As a result of the COVID-19 pandemic, on 25 March 2020, the Department of Home Affairs (‘DHA’) executed an international travel ban which restricts Australian citizens and permanent residents from departing Australia. However, are there exemptions for those may need to depart Australia?
General exemptions to leaving Australia
Australia encourages international visitors to return home when possible to do so, while also enabling Australians whose job is in relation to transport, freight and government business to continue during the COVID-19 Pandemic. According to Section 6 of Biosecurity (Human Biosecurity Emergency) (Human Coronavirus with Pandemic Potential) (Overseas Travel Ban Emergency Requirements) Determination 2020, there are some general exemptions to leaving Australia.
- Anyone who ordinarily resident in a country other than Australia (i.e. tourists);
- Anyone who is member of the crew of an aircraft or vessel (other than the outgoing aircraft or vessel) or is a worker associated with the safety or maintenance of an aircraft or vessel (other than the outgoing aircraft or vessel);
- A person engaged in the day-to-day conduct of inbound and outbound freight;
- A person whose travel is associated with essential work at an offshore facility;
- A person who is travelling on official government business (including a member of the Australian Defence Force).
Accordingly, if you fall into one of the above-mentioned categories, you are able to leave Australia without applying for an exemption.
Special exemptions to leaving Australia
If general exemptions do not apply to your situation, Australia also allows citizens and permanent residents to request approval to travel overseas.
You may be able to apply online by completing a COVID-19 (Novel coronavirus) request to travel form for an exemption to travel if you fall into one of the following categories:
- your travel is as part of the response to the COVID-19 outbreak, including the provision of aid
- your travel is essential for the conduct of critical industries and business (including export and import industries)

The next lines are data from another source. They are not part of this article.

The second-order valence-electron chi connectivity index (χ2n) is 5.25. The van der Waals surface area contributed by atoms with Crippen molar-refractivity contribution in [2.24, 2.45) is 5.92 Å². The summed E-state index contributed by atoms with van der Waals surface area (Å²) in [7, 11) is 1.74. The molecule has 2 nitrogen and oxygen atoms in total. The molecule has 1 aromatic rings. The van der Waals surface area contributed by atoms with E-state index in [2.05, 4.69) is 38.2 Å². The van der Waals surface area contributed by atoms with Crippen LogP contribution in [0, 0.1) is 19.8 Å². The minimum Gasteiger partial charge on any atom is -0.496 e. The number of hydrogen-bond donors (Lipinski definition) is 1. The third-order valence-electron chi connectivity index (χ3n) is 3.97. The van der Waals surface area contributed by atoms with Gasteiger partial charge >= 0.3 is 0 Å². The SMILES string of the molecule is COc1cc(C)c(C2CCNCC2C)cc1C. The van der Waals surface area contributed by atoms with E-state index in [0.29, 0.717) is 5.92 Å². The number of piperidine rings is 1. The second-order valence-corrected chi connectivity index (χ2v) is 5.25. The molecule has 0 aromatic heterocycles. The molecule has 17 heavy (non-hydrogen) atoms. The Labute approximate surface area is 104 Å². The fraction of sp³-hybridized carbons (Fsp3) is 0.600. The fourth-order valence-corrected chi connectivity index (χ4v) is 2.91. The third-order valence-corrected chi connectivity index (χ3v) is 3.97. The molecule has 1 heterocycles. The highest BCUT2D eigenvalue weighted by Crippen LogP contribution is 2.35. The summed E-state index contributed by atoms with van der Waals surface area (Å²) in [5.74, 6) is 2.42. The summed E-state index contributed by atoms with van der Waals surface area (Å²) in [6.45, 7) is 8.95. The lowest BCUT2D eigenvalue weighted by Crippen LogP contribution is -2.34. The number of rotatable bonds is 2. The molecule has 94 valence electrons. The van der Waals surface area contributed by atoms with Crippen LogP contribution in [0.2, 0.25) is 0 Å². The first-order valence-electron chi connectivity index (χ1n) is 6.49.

- you are travelling to receive urgent medical treatment that is not available in Australia
- you are travelling on urgent and unavoidable personal business
- compassionate or humanitarian grounds
- your travel is in the national interest.
These special exemptions cover most foreseeable scenarios ranging from work to compassionate personal reasons, allowing Australian citizens and permanent residents to leave Australia. However, the Department has the discretion to either grant or refuse an exemption.
What documentary evidences you need to request special exemption to leave Australia?
Depending on the exemption you seek, evidence must be provided and could include:
- proof of ID
- marriage certificates
- birth certificates
- death certificates
- proof of relationship (for example, shared tenancy agreement, joint bank account etc.)
- visa status
- letter from a doctor or hospital indicating why the travel is necessary
- letter from an employer indicating why the travel is necessary or the work undertaken is critical
- letter from a related business or company
- any other proof you may have to support your claims.
All evidence supporting a travel exemption claim needs to be officially translated into English. You should apply for an exemption as early as possible —at least 48 hours before your intended departure time. If granted an exemption, you must take evidence of that exemption to the airport.
Statistics provided by The Department of Home Affairs
The Department of Home Affairs has provided the statistics on the number of people granted permission to exit Australia during the COVID-19 travel restrictions up until 6 May 2020.
The Department suggests that those refusals are often due to insufficient supporting evidence being provided in application. Applicants are encouraged to re-apply and submit the necessary information so their travel exemption could be considered.
If you are an Australian Citizen or an Australian permanent resident, you wish us to assist you in preparing supporting evidence for applying exemptions, please contact our office for a telephone or video conference on (02) 9689 3173.
Disclaimer: This information is current at the time of publication and subject to change. The contents of this blog post is provided for general information only and Kah Lawyers does not accept any liability for any damages suffered by persons who relied on this information. This information does not constitute legal advice and is not intended as a substitute for legal advice.